3a) Sample sum without replacement but the correction factor is very close to 1 since the city is very large. $\mu=2.2, \sigma=1.2, n=625$: $$SE=\sqrt{n}\cdot\sigma=\sqrt{625}\times1.2=30$$ $$Z=\frac{1400.5-n\cdot\mu}{SE}$$ Calculating by R:

n = 625; mu = 2.2
z = (1400.5 - n * mu) / 30
1 - pnorm(z)
 0.1976625

Thus the chance is around $19.77\%$.

3b) It wouldn‘t. Because the city is large so the correction factor is very close to 1, that is, the chance will be the same whether draw with replacement or without replacement.

PROBLEM 4

There are three boxes. Box I contains one gold coin and one silver coin. Box II contains two silver coins. Box III contains two gold coins. A box is selected at random, and then one coin is selected at random from that box. Given that the coin is gold, what is the chance that the other coin in the box is gold? [No, the answer is not 1/2.]

Solution

Bayes Rules: $$P(\text{box 3 | the first coin is gold})=\frac{\text{the first coin is gold and it is from box 3}}{\text{the first coin is gold}}$$ $$=\frac{\frac{1}{3}\times1}{\frac{1}{3}\times\frac{1}{2}+\frac{1}{3}\times0+\frac{1}{3}\times1}=\frac{2}{3}$$

PROBLEM 5

A coin is tossed $n$ times. There is about $95\%$ chance that the proportion of heads is in the range $.49$ to $.51$. The number of tosses $n$ is closest to:

a) 1,000

b) 5,000

c) 10,000

d) 50,000

Solution

Sample proportion of ones. $p=0.5$ and the interval $.49$ to $.51$ has to be $0.5\pm2SE$, thus $$2SE=0.01\Rightarrow SE=0.005$$ On the other hand $$SE=\sqrt{\frac{p\cdot(1-p)}{n}}=\sqrt{\frac{\frac{1}{4}}{n}}=0.005\Rightarrow n=10000$$

FINAL EXAM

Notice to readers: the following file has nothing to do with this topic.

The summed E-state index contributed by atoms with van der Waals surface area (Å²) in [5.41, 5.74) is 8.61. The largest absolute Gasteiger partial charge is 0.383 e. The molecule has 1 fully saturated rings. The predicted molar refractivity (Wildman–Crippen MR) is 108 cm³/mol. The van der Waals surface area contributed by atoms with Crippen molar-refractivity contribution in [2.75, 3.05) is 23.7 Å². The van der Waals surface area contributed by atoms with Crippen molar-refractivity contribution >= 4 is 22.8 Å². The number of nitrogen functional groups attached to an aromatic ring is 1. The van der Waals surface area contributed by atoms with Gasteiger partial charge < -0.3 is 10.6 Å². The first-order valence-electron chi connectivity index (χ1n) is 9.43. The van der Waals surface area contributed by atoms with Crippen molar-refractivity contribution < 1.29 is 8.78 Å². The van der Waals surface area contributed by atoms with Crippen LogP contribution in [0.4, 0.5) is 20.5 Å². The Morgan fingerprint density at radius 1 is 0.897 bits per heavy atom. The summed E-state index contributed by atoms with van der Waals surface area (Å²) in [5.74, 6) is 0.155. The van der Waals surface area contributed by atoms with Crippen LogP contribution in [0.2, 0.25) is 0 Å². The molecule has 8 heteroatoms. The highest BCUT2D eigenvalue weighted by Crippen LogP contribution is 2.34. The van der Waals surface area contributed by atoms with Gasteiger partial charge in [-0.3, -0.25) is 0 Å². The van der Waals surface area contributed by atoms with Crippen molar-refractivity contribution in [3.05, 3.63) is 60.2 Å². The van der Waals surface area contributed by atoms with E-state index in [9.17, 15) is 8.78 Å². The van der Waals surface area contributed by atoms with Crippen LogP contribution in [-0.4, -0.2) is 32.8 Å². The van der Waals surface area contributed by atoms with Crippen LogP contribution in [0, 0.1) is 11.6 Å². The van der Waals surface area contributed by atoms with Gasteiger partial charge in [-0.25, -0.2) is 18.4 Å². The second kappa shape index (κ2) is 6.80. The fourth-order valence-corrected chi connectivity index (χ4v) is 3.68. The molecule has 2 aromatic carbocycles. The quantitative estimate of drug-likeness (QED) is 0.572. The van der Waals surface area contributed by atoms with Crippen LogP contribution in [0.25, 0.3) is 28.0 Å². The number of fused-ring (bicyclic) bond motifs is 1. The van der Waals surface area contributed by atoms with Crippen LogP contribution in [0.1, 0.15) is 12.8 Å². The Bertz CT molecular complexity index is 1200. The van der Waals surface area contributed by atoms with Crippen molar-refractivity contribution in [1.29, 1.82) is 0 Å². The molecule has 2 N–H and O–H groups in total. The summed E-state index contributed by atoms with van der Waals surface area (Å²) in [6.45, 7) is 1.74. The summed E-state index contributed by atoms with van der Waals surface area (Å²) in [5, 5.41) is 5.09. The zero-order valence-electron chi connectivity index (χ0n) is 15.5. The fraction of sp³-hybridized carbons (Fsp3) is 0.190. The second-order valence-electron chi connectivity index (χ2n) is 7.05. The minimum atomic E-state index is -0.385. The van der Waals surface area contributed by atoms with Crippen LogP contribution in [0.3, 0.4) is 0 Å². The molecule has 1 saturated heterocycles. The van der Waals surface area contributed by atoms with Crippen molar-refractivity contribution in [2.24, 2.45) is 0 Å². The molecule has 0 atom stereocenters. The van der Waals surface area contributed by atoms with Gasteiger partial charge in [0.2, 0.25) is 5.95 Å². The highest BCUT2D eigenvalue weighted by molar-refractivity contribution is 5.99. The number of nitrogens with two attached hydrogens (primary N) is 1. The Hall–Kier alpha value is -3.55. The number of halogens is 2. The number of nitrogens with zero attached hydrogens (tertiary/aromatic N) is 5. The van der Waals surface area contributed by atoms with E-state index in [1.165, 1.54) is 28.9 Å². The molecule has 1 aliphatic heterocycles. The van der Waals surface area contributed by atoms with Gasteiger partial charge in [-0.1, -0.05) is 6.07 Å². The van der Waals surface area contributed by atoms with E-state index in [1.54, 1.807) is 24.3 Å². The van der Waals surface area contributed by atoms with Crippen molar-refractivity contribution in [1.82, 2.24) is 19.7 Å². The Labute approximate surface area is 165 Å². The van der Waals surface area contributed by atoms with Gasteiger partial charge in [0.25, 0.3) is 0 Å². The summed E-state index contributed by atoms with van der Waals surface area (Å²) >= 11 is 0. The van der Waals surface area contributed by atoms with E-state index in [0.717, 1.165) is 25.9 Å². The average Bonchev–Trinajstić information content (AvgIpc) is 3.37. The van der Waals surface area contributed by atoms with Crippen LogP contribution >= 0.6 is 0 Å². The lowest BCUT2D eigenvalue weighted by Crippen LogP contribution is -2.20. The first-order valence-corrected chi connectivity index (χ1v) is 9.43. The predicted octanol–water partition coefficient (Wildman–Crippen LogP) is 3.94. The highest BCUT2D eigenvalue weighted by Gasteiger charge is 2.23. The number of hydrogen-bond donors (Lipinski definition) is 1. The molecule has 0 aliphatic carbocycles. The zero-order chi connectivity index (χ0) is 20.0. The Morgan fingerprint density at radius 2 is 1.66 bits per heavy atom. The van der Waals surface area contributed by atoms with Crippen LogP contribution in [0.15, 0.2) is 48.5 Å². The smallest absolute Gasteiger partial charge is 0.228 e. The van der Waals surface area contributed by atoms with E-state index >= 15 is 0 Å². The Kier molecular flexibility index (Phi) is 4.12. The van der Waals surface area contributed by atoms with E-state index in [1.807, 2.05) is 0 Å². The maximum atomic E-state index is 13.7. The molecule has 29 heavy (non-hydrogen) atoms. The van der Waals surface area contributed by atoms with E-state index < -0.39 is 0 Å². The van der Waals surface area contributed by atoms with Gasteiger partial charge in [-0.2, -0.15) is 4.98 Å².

PROBLEM 1

Suppose you are trying to estimate the percent of women in a city. Other things being equal, a simple random sample of 0.1% of the population of a city that has 2,000,000 people is ________ as a simple random sample of 0.1% of the population of a city that has 500,000 people. Fill in the blank with the best of the following choices.

a) about 1/4 times as accurate

b) about 1/2 times as accurate

d) about 2 times as accurate

e) about 4 times as accurate

Solution

Square Root Law. $$2\times10^6\times0.1\%=2000,\ 5\times10^5\times0.1\%=500$$ $$\Rightarrow\sqrt{\frac{2000}{500}}=2$$ Thus the former is about 2 times as accurate as the latter. d) is correct.

PROBLEM 2

A group of 30 people consists of 15 children, 10 men, and 5 women. Tom and Jerry are two of the men in the group. Five people are picked at random without replacement.

2A Find the chance the first person picked is a man, given that the fourth and fifth people picked are children.

2B Find the chance that more than two women are picked.

2C Find the chance that Tom and Jerry both get picked.

Solution

2A) $$P(\text{1st person is a man | 4th and 5th are children})=\frac{10}{28}\doteq0.3571429$$

2B) Hypergeometric distribution $$P(\text{more than 2 women})=\sum_{x=3}^{5}\frac{C_{5}^{x}\cdot C_{25}^{5-x}}{C_{30}^{5}}\doteq0.02193592$$ R code:

sum(dhyper(3:5, 5, 25, 5))
 0.02193592

2C) Both of Tom and Jerry get picked means we only have to select 3 persons among other 28 remaining people: $$P(\text{both of Tom and Jerry get selected})=\frac{C_{28}^{3}}{C_{30}^{5}}\doteq0.02298851$$ R code:

choose(28, 3) / choose(30, 5)
 0.02298851

PROBLEM 3